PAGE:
Jay Pharoah and Matteo Lane bring the laughs in University Union show
Jay Pharoah and Matteo Lane bring the laughs
SU’s University Union brought comedians Jay Pharoah and Matteo Lane to Goldstein Auditorium Friday night. Students filed down the stairs, picking over the UU merchandise table before making their way to the seats for the 8 p.m. show.
Emcee and comedian AJ Foster opened with a short five-minute set before Lane took the stage. Well known on TikTok with almost 250 thousand followers, Lane’s set included some of his most successful jokes on the app. The jokes, centering around his life as part of the LGBTQ+ community, included one about the productivity of a Starbucks depending on the number of gay employees working at a time. In an interview after the show, he discussed growing up in Chicago, where he studied opera and oil painting. Lane did not start doing stand-up comedy until when he was 26. Now 35 and a successful performer, he wishes gay comedians had more of the spotlight.
“There are a bunch of us, but no one has a Netflix special. We are not highlighted in any kind of good way, so we have to do everything ourselves,” he said. “Be out, be proud, and be yourself. Not everyone is going to agree, but that’s the problem when you’re marginalized and not showcased enough. We have to start somewhere.”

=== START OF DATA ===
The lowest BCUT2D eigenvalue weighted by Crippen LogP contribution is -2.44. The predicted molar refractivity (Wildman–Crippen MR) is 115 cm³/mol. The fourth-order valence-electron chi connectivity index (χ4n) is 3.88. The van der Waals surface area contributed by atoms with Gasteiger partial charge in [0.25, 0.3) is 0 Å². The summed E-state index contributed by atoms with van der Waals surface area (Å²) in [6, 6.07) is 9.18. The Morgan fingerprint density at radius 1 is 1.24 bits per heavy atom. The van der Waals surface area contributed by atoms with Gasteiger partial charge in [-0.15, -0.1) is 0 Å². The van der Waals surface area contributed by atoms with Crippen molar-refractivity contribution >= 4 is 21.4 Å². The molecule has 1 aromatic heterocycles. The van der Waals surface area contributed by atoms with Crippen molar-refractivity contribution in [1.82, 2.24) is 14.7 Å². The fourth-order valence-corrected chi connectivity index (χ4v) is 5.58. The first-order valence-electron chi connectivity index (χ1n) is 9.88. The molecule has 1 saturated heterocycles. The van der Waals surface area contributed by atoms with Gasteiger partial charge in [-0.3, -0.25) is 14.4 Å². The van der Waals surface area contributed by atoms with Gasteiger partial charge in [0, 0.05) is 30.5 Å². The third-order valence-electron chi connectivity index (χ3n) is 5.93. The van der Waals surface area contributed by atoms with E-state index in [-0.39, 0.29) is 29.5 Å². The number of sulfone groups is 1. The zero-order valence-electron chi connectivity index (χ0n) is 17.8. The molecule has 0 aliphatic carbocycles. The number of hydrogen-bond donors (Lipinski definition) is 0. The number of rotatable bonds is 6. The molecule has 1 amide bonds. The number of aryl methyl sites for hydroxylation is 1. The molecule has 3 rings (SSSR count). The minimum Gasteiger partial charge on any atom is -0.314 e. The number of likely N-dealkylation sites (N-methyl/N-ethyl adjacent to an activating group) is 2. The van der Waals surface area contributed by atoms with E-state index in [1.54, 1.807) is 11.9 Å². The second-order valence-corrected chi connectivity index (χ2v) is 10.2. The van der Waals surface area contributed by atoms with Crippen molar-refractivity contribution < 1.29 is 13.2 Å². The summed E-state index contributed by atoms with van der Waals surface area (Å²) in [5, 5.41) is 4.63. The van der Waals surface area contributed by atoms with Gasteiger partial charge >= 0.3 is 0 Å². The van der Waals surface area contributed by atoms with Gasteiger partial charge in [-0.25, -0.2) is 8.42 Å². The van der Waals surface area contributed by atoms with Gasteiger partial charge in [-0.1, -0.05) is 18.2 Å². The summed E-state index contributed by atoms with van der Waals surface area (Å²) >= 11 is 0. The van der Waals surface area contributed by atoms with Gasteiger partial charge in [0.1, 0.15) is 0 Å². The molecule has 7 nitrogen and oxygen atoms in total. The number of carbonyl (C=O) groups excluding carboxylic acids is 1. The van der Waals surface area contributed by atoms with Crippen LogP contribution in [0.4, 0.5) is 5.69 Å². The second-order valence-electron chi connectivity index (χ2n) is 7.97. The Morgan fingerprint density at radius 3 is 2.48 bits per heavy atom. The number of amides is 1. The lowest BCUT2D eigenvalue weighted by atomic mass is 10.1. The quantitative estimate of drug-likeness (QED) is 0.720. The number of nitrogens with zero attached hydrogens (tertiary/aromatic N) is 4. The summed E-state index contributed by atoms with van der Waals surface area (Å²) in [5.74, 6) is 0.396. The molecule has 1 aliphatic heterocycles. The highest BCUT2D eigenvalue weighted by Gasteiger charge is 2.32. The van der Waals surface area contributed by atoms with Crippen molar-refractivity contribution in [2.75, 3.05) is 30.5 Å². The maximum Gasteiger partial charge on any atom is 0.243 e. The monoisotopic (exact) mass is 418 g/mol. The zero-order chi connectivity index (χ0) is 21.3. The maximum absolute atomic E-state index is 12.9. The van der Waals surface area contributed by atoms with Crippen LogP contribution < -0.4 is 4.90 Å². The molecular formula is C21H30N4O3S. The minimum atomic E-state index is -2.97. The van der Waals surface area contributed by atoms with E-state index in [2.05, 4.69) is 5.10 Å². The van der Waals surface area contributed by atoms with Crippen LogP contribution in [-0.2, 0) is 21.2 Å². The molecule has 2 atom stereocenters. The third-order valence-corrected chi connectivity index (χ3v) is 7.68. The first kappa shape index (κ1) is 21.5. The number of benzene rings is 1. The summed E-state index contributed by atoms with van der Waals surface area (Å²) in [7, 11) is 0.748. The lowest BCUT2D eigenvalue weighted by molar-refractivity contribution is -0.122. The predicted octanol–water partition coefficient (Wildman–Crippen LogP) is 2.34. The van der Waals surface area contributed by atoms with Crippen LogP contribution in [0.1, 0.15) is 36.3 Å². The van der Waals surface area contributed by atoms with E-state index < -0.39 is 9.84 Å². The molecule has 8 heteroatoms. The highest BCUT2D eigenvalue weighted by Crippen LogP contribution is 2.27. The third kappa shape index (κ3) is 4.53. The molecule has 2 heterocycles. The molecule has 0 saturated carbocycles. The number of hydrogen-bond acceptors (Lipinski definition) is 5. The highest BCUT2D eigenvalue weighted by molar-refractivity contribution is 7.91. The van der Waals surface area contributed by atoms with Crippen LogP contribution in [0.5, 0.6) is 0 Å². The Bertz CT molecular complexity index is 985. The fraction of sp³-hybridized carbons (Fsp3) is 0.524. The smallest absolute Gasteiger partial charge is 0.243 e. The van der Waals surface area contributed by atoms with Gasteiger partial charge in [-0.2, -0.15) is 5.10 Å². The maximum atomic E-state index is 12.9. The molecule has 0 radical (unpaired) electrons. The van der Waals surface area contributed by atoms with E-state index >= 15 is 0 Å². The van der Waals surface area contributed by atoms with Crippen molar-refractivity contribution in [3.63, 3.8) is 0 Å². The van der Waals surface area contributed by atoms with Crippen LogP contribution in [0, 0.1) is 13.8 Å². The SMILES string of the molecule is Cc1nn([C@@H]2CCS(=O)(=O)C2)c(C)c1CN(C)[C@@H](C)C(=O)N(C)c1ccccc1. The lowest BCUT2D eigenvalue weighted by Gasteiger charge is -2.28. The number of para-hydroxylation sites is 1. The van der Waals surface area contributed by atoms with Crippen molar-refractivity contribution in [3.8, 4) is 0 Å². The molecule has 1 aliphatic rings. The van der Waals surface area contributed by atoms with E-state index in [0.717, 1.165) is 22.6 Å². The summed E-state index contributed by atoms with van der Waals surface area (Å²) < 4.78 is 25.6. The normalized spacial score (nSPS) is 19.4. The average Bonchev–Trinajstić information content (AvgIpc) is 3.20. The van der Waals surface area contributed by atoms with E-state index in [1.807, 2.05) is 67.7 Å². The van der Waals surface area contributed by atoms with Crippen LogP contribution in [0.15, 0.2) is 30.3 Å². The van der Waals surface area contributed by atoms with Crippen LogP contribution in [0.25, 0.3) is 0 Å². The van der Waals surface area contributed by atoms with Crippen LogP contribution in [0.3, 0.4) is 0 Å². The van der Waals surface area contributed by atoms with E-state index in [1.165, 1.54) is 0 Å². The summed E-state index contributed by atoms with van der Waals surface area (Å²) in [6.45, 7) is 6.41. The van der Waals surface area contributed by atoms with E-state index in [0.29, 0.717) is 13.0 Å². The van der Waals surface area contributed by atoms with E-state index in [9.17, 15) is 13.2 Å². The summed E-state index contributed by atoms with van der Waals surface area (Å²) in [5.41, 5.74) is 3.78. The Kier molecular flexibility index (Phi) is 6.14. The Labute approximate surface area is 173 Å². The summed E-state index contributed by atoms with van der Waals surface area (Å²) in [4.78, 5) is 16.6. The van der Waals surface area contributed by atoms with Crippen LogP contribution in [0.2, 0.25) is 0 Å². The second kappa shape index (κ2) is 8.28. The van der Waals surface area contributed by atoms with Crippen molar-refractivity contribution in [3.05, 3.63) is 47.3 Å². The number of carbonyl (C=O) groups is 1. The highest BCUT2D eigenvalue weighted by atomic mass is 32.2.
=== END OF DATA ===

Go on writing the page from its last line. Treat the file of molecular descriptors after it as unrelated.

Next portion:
Touching on a wide variety of topics, Lane’s set was fast-paced, with plenty of audience interaction. When asking the crowd about the best restaurants in town, he was disappointed to hear the menu at local favorite Pastabilities does not have a pun name for each dish.
“I like trying different local foods. I always ask audiences where I should go eat,” he said in the interview.
Foster took the stage again for another five-minute set while Pharoah geared up to come on stage. Pharoah relayed in the post-show interview that the two have toured together for years and like to play pool in their downtime. The SNL alum took the stage bursting with energy, his metallic sneakers catching the lights on stage. This show is the first college performance he has done since the start of the pandemic, and he tested the crowds’ reactions in the first few minutes. Running through his set, he touched on Trump, Obama, #MeToo, his encounter with the LAPD and even responded to shouts from the crowd about Kanye West, accompanied by some of his most well-known impressions.
Two American Sign Language interpreters stood on stage all night, switching back and forth throughout the performances. Pharoah reacted to their signing with other hand gestures, laughing that they had to interpret jokes about themselves.
Pharoah has not played a show in Syracuse since 2017 and is happy to be back, he said, ending the night with some words of advice for upcoming comedians and actors.
“Be yourself on stage, don’t be afraid,” he said. “That’s how you find your artistic voice, by taking risks and trying new things, so keep trying stuff.”